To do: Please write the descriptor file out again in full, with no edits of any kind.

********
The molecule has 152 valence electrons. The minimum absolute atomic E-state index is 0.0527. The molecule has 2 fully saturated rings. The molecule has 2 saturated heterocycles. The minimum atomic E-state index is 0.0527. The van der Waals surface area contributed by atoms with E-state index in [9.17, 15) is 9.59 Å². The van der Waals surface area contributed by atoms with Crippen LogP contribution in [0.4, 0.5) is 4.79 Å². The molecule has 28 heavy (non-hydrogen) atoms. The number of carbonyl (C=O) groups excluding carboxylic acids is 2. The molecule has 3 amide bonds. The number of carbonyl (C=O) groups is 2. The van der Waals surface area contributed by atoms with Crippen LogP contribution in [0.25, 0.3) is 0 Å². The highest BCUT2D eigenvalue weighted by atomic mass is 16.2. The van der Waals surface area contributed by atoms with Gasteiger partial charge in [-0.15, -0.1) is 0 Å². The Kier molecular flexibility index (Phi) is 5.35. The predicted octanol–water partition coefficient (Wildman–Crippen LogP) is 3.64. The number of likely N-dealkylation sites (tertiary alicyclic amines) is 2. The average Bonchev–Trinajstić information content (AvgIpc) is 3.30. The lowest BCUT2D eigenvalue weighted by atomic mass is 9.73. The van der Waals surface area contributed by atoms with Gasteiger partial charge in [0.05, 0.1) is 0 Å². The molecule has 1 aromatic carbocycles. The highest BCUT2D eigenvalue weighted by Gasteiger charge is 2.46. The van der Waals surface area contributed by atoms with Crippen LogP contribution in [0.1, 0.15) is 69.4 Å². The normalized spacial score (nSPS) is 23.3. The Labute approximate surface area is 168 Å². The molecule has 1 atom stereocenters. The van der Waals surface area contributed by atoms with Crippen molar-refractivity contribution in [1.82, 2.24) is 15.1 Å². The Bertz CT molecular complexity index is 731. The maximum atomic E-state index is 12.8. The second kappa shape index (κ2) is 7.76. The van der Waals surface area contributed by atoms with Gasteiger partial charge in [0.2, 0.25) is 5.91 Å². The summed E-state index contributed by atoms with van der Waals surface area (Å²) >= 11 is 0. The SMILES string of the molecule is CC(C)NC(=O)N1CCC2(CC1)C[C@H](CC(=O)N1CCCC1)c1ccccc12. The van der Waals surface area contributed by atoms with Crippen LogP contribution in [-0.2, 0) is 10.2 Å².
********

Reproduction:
The molecule has 152 valence electrons. The minimum absolute atomic E-state index is 0.0527. The molecule has 2 fully saturated rings. The molecule has 2 saturated heterocycles. The minimum atomic E-state index is 0.0527. The van der Waals surface area contributed by atoms with E-state index in [9.17, 15) is 9.59 Å². The van der Waals surface area contributed by atoms with Crippen LogP contribution in [0.4, 0.5) is 4.79 Å². The molecule has 28 heavy (non-hydrogen) atoms. The number of carbonyl (C=O) groups excluding carboxylic acids is 2. The molecule has 3 amide bonds. The number of carbonyl (C=O) groups is 2. The van der Waals surface area contributed by atoms with Crippen LogP contribution in [0.25, 0.3) is 0 Å². The highest BCUT2D eigenvalue weighted by atomic mass is 16.2. The van der Waals surface area contributed by atoms with Gasteiger partial charge in [-0.15, -0.1) is 0 Å². The Kier molecular flexibility index (Phi) is 5.35. The predicted octanol–water partition coefficient (Wildman–Crippen LogP) is 3.64. The number of likely N-dealkylation sites (tertiary alicyclic amines) is 2. The average Bonchev–Trinajstić information content (AvgIpc) is 3.30. The lowest BCUT2D eigenvalue weighted by atomic mass is 9.73. The van der Waals surface area contributed by atoms with Gasteiger partial charge in [0.05, 0.1) is 0 Å². The molecule has 1 aromatic carbocycles. The highest BCUT2D eigenvalue weighted by Gasteiger charge is 2.46. The van der Waals surface area contributed by atoms with Crippen LogP contribution in [0.1, 0.15) is 69.4 Å². The normalized spacial score (nSPS) is 23.3. The Labute approximate surface area is 168 Å². The molecule has 1 atom stereocenters. The van der Waals surface area contributed by atoms with Crippen molar-refractivity contribution in [1.82, 2.24) is 15.1 Å². The Bertz CT molecular complexity index is 731. The maximum atomic E-state index is 12.8. The second kappa shape index (κ2) is 7.76. The van der Waals surface area contributed by atoms with Gasteiger partial charge in [0.2, 0.25) is 5.91 Å². The summed E-state index contributed by atoms with van der Waals surface area (Å²) >= 11 is 0. The SMILES string of the molecule is CC(C)NC(=O)N1CCC2(CC1)C[C@H](CC(=O)N1CCCC1)c1ccccc12. The van der Waals surface area contributed by atoms with Crippen LogP contribution in [-0.2, 0) is 10.2 Å².